Measuring and trying to improve campus climate can be difficult and sometimes frustrating. There are many different facets, but when the media reports school leaders in a negative light, the school’s image is affected within the school and the local community. Educational leaders can listen to what people are saying. Some people think there isn't a problem and others feel they are not valued and respected. Cultural proficiency becomes a priority in addressing the concerns of a diverse student population. This can prompt a review of school climate (Developing a Positive School Climate, 2009).
At a Minority Serving Institution in southeast Texas, the President’s Award for Excellent Teaching was implemented as a reward system to nurture teachers and their dedication to teaching and research (Minority Serving Institution (MSI) Compact with The Texas A&M University System, 2007). Each College nominated an individual, and one winner was selected from the nine nominees. All college level winners received some recognition and reward. The following seven services are offered to students to improve campus climate.
1. diagnostic testing and disability services
2. career and outreach services where personnel assists in career and life planning through programs and services to bridge the move from college to the career world
3. intramural and recreational sports
4. special programs & cultural series which presents a program calendar of events every semester and an overview of guest performances, art exhibitions, historical celebrations, and special events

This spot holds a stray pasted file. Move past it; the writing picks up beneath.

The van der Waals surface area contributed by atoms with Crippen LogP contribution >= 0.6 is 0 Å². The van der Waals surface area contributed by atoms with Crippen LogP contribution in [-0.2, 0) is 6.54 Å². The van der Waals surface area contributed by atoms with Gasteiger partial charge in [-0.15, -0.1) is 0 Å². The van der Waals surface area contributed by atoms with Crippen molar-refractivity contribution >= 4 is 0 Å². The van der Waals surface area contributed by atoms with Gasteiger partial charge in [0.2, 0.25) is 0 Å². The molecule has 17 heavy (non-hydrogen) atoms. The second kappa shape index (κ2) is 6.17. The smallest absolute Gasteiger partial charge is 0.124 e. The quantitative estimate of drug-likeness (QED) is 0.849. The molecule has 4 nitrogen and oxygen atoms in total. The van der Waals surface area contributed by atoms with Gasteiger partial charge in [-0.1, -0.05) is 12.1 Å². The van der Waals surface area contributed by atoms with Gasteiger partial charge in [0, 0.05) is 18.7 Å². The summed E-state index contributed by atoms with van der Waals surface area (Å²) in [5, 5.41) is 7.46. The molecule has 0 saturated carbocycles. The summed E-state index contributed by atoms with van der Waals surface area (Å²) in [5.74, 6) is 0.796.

5. student activities and leadership with relevant social, cultural, intellectual, recreational, community service, leadership development
6. campus governance
7. an all faiths chapel where students are empowered through faith, education and service.
Colleges and universities have the task of providing students with high quality, effective educational experiences, which prepare the students to live and work in a highly diverse society (Seyfarth, 2008). Organizational, occupational and social cultures shape people’s values and affect their communications (Lindsay, Robins, & Terrell, 2003). It appears the overlay of school climate, school or student cultures, and professional cultures provide a unique mix that will affect each of the groups at the school in a different way. According to a 2004 Best Practice Briefs publication by the Michigan State University, campus or school culture can be defined as “shared ideas, assumptions, values, and beliefs that give an organization its identity and standard for expected behaviors” (Tableman & Herron, p. 1). Campus culture is different from campus climate in that campus culture is based on past experience which provides a template for future action on “how we do things in this organization” (p. 1). The Campus Climate Network Group (2002) reported that campus or school climate can be defined..." as the atmosphere or ambience of an...